The History of Tea

Tea in Ancient Times

Most historians agree that China was the birthplace of tea. Chinese legend attributes the first cup of tea to Emperor Shen Nung, a scientist and herbalist. In about 2737 b.c., the emperor was in his garden boiling water to drink when some leaves from a nearby camellia shrub blew into his cup. He took a drink of the liquid and found it to be flavorful and energizing. Shen Nung was the first to recognize the potential health benefits of tea and is considered the father of Chinese medicine.

Another legend, from India, attributes the discovery of tea to a Buddhist monk named Daruma, or Bodhidharma, who later became the founder of Zen Buddhism. Daruma went to China as a missionary, and he vowed to meditate day and night without sleeping. He did this for seven years, until he accidentally fell asleep. When he awoke, he was so distraught that he tore off his eyelids so he could never doze again. The legend says the first tea plant grew where his eyelids fell. Tea is considered a gift to monks so they can stay alert during long hours of meditation.


From Medicine to Mainstream

For centuries, tea was mostly a medicinal drink used to treat everything from sore throats to clumsy children. The first documented reference to tea's medicinal use is from a Chinese scholar named Kuo P'o, who in a.d. 350 refers to a "medicinal beverage made by boiling leaves."

Drinking tea became a vital part of Chinese life during the Tang dynasty (a.d. 618 to 906), which is known as the "Golden Age of Tea." During this era, tea became China's national drink, and tea-drinking customs, including tea ceremonies, became an integral part of Chinese culture. One of the most important works in Chinese tea history, the Ch'a Ching (Tea Classic), was written during this golden age. Still known as one of the quintessential books on tea, the three-volume tome was embraced by the Chinese people, and it elevated tea preparation and tea drinking to an art form.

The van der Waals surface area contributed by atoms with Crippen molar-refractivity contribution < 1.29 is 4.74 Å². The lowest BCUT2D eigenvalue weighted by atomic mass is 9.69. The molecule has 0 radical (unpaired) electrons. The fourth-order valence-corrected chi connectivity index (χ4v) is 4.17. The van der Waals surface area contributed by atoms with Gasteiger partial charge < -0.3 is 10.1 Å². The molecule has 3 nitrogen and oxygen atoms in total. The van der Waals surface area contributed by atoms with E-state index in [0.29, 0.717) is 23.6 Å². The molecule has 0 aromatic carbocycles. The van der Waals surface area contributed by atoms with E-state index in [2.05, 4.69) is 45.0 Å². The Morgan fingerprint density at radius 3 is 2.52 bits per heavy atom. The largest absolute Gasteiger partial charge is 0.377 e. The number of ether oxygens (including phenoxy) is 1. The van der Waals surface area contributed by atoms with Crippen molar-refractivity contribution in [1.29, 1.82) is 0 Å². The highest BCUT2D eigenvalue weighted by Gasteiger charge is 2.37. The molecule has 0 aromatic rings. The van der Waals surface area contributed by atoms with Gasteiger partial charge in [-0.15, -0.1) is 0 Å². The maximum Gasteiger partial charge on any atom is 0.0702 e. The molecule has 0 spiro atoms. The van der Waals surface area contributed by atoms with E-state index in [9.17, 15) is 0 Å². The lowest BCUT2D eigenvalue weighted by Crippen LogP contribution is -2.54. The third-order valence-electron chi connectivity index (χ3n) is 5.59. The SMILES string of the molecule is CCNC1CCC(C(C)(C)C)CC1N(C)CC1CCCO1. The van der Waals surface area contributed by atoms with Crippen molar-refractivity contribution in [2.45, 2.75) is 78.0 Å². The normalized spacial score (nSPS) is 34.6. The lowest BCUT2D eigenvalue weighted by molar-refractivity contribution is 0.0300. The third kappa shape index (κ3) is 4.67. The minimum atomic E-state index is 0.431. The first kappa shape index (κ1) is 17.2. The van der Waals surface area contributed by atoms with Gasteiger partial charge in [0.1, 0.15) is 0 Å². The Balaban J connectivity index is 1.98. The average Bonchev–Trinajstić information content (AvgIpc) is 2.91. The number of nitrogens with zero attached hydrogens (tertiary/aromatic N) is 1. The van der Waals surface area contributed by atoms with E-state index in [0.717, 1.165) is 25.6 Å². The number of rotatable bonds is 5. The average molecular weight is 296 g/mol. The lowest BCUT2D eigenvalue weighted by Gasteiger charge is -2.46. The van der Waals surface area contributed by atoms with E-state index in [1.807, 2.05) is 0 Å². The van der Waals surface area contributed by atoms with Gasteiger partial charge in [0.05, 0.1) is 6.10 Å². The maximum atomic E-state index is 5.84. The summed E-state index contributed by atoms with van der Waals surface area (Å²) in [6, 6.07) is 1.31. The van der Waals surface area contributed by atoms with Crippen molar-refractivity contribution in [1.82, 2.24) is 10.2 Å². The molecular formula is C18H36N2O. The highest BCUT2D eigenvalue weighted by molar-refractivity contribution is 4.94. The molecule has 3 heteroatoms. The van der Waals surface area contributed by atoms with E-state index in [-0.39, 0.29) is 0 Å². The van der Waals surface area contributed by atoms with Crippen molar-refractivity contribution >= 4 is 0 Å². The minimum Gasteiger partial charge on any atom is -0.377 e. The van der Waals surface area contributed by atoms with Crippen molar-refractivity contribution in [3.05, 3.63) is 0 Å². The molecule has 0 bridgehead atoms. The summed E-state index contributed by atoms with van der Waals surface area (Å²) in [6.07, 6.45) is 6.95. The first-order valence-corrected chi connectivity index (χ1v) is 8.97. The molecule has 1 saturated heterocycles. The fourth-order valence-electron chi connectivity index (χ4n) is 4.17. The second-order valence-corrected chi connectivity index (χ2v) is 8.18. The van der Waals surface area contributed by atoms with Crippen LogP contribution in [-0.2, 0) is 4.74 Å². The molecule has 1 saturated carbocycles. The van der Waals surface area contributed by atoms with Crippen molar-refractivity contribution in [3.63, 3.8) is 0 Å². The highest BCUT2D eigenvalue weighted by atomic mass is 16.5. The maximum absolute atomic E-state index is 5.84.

During the Sung dynasty (a.d. 960 to 1279), tea drinking became a popular social activity. Green tea was the preferred drink, and at first it was prepared by the boiling method. But a new preparation method emerged -- tea was powdered and whipped into boiling water to make a frothy drink. The Emperor Hui Tsung (a.d. 1101-1125) was enamored of this kind of tea and even hosted tea contests in his court. Many elements of Japanese tea ceremony rituals have their roots in the preparation methods used in China during this era.

When Genghis Khan and the Mongols overran China, the Sung dynasty collapsed and the tea culture experienced a decline. But in 1368, when the Ming dynasty overthrew the Mongols, tea regained its popularity. Tea growers began experimenting with new ways of processing tea leaves. The leaves were steamed, dried, and crumbled -- methods that more closely resemble modern processing methods -- and they were steeped in teapots. The loose-leaf tea could be more easily shipped to far-off locations. Tea could now travel the world.

Journey to Japan

There are also two legends about how tea came to Japan. The first tells the story of a Buddhist priest named Yeisei, who on a trip to China noticed that tea drinking kept monks alert during long hours of meditation. Yeisei brought tea back with him to Japan, and he is considered to be the father of tea in that country. Another legend credits a Japanese monk named Dengyo Daishi with bringing the first seeds of the tea shrub to Japan around a.d. 805. However it entered the country, tea quickly became a beloved drink there.

Tea was first used in Zen Buddhist religious ceremonies, and the renowned Japanese tea ceremony was an outgrowth of this practice. The detailed and beautiful ceremony reflects Zen philosophy and inspired the development of many significant Japanese cultural institutions.

Though it took centuries, it was only a matter of time before tea made its way to the West. On the next page, learn about the arrival of tea in Europe.

To learn more about tea, see: